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tion. If the applicant by canceling the claims acquiesces in the requirement of division made by the Examiner, the latter has a right to consider his action upon the matter final and to refuse further consideration of claims based upon the matter covered by the claims canceled pursuant to his requirement for division.

In the present case it appears that there are no claims upon the process now pending before the Examiner, and he might have considered these claims upon the merits and have refused to enter any process claims which might subsequently be presented. Instead of taking this arbitrary course he has given the applicants an opportunity to again present process claims for the purpose of finally determining whether the matters included in the application comprise a unitary invention or divisible inventions. This course of the Examiner is eminently fair to the applicants, and I find no sufficient reason which will warrant the granting of the request of the applicants.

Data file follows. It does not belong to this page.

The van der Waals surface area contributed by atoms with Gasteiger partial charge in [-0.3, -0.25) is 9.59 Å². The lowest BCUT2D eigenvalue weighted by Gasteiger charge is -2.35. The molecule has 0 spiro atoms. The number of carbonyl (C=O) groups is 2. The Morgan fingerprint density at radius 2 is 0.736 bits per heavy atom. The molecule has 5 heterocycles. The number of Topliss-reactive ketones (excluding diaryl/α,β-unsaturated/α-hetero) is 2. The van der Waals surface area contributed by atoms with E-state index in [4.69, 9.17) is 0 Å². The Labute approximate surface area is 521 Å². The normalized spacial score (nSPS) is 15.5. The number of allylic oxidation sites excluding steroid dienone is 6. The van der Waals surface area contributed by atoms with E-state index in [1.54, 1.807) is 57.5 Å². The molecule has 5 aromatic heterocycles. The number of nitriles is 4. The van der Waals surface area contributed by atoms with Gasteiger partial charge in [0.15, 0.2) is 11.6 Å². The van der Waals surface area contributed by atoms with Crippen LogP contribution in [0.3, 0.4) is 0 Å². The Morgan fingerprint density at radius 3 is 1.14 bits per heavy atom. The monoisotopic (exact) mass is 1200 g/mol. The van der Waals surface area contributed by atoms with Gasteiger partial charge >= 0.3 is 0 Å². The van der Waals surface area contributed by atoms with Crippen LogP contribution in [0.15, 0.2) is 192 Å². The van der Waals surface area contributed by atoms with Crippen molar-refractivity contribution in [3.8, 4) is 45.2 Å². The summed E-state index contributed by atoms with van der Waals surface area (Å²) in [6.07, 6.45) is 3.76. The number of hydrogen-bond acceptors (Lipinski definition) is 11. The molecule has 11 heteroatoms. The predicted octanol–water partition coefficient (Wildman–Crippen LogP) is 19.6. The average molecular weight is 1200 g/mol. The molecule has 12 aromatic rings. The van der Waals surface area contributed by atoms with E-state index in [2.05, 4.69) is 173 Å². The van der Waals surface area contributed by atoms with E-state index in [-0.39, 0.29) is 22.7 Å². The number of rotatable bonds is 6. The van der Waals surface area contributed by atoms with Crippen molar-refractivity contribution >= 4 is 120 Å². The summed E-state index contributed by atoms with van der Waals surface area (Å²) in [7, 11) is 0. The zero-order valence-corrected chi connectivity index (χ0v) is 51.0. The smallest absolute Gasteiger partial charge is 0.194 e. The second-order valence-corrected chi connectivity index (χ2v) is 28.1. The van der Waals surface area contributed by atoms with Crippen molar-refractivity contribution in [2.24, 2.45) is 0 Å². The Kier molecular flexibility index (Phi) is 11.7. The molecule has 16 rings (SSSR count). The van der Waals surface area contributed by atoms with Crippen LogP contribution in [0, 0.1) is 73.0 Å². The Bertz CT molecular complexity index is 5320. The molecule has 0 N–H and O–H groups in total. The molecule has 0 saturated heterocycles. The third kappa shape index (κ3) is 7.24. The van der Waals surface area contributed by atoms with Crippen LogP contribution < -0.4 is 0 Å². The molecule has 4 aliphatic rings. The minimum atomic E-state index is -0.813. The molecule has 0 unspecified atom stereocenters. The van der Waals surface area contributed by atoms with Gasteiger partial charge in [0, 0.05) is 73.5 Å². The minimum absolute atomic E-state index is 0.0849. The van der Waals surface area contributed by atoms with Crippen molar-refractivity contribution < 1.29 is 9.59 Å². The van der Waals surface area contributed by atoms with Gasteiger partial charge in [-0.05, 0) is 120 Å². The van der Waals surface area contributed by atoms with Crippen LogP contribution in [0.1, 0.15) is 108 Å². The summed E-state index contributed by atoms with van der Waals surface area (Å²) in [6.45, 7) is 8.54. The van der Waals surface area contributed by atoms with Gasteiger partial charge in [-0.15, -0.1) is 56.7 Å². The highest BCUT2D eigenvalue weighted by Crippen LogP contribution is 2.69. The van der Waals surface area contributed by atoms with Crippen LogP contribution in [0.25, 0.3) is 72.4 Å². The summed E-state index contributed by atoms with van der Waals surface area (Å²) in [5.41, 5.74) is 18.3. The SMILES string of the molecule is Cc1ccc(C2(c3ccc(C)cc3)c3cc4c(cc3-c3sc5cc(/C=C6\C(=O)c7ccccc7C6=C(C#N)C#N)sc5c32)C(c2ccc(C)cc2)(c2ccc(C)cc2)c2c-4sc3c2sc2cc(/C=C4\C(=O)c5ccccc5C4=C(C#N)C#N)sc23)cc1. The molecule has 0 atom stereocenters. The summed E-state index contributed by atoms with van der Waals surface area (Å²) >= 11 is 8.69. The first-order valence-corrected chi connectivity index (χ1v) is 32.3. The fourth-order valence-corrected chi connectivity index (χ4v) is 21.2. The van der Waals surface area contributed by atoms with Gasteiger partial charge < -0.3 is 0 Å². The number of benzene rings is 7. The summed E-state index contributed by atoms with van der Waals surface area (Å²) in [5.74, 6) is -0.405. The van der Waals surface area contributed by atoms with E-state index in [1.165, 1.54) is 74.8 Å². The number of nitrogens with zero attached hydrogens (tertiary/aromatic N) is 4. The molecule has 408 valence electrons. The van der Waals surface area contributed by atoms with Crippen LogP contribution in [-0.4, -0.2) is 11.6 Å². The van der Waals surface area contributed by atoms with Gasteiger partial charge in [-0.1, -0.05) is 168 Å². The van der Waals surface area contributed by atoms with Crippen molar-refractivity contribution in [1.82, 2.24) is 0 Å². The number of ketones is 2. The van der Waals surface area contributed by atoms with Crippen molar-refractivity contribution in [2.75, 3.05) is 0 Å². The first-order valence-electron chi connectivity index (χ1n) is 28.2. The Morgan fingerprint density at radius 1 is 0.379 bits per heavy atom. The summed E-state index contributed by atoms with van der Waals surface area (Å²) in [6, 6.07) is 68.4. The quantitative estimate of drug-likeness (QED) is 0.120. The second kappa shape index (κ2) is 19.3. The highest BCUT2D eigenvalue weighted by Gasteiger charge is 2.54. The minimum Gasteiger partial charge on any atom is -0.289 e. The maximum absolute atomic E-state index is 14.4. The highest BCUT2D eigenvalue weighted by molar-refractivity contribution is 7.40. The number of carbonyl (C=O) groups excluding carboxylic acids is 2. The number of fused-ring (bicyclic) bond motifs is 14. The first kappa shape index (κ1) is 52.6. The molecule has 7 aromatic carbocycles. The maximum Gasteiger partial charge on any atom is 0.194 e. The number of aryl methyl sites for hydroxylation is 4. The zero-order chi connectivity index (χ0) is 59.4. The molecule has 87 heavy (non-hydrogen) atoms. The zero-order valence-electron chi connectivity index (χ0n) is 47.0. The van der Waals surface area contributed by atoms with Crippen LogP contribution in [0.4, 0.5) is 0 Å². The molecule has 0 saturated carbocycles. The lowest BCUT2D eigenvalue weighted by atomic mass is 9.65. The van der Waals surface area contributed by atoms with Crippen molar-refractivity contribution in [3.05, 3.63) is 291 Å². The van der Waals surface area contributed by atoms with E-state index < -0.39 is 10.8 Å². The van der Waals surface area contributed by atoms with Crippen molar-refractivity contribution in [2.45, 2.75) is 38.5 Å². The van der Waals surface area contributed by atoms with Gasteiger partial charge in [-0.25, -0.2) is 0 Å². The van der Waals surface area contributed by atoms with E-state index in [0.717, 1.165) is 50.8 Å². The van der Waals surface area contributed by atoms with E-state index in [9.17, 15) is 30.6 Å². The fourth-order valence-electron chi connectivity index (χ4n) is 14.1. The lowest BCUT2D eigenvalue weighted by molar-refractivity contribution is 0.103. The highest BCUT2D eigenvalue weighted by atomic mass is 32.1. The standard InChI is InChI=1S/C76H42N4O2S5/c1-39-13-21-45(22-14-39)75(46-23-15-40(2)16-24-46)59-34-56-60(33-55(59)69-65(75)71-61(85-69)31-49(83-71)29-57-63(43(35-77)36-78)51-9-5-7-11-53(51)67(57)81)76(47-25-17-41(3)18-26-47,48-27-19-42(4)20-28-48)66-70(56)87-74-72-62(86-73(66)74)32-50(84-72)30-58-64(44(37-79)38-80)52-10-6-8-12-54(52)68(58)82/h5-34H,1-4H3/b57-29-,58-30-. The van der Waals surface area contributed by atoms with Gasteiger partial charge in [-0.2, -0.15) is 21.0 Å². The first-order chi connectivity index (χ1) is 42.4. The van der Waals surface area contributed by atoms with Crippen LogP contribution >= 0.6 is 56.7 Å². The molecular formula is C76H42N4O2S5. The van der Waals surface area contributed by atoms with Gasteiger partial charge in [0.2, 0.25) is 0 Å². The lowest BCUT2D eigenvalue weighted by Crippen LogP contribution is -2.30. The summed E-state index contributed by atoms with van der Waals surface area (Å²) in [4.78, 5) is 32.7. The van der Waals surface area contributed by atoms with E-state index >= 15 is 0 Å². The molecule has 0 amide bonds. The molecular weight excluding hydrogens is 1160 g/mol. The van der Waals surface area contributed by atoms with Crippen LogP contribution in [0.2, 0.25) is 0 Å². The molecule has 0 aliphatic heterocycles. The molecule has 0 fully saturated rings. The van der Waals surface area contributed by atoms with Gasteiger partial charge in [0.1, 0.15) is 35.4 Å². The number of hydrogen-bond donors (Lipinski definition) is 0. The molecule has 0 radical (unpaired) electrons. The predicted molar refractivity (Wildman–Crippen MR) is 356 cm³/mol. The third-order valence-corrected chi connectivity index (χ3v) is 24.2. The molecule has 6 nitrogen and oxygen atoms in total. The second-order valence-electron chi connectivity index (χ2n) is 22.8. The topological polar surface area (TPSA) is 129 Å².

The petition is denied.

SINCLAIR V. ENGEL.

Decided June 12, 1909.

147 0. G., 769.

1. INTERFERENCE-PRIORITY-Right TO MAKE CLAIMS-CONSTRUCTION OF ISSUE.

In deciding whether a party to an interference has a right to make a claim involved therein such claim should be given the broadest meaning consistent with its terms; but it cannot be enlarged beyond the plain import

thereof as set forth in the specification on which it is based. 2. SAME-SAME-SAME-SAME.